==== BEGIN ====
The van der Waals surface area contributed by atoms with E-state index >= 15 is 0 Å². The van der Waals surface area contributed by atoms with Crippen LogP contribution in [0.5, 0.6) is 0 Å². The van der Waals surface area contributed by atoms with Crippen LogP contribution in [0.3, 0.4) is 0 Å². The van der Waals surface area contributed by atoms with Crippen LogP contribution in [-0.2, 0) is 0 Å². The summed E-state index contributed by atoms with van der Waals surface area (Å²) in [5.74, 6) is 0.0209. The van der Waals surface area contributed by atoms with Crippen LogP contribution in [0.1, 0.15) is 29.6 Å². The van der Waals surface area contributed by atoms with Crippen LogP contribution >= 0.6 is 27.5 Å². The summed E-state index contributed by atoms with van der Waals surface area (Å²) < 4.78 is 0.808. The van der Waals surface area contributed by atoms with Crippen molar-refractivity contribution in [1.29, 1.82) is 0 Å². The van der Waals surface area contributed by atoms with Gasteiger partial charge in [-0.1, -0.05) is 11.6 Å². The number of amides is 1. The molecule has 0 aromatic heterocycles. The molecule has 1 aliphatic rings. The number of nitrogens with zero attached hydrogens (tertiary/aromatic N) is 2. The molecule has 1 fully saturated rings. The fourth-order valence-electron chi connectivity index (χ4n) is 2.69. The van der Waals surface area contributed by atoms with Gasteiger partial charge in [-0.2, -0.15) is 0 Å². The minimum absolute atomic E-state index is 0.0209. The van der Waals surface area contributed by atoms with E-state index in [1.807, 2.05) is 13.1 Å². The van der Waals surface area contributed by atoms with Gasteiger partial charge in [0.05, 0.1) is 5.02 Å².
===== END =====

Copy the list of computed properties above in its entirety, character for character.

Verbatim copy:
The van der Waals surface area contributed by atoms with E-state index >= 15 is 0 Å². The van der Waals surface area contributed by atoms with Crippen LogP contribution in [0.5, 0.6) is 0 Å². The van der Waals surface area contributed by atoms with Crippen LogP contribution in [0.3, 0.4) is 0 Å². The van der Waals surface area contributed by atoms with Crippen LogP contribution in [-0.2, 0) is 0 Å². The summed E-state index contributed by atoms with van der Waals surface area (Å²) in [5.74, 6) is 0.0209. The van der Waals surface area contributed by atoms with Crippen LogP contribution in [0.1, 0.15) is 29.6 Å². The van der Waals surface area contributed by atoms with Crippen LogP contribution >= 0.6 is 27.5 Å². The summed E-state index contributed by atoms with van der Waals surface area (Å²) < 4.78 is 0.808. The van der Waals surface area contributed by atoms with Crippen molar-refractivity contribution in [1.29, 1.82) is 0 Å². The van der Waals surface area contributed by atoms with Gasteiger partial charge in [-0.1, -0.05) is 11.6 Å². The number of amides is 1. The molecule has 0 aromatic heterocycles. The molecule has 1 aliphatic rings. The number of nitrogens with zero attached hydrogens (tertiary/aromatic N) is 2. The molecule has 1 fully saturated rings. The fourth-order valence-electron chi connectivity index (χ4n) is 2.69. The van der Waals surface area contributed by atoms with Gasteiger partial charge in [-0.2, -0.15) is 0 Å². The minimum absolute atomic E-state index is 0.0209. The van der Waals surface area contributed by atoms with E-state index in [1.807, 2.05) is 13.1 Å². The van der Waals surface area contributed by atoms with Gasteiger partial charge in [0.05, 0.1) is 5.02 Å².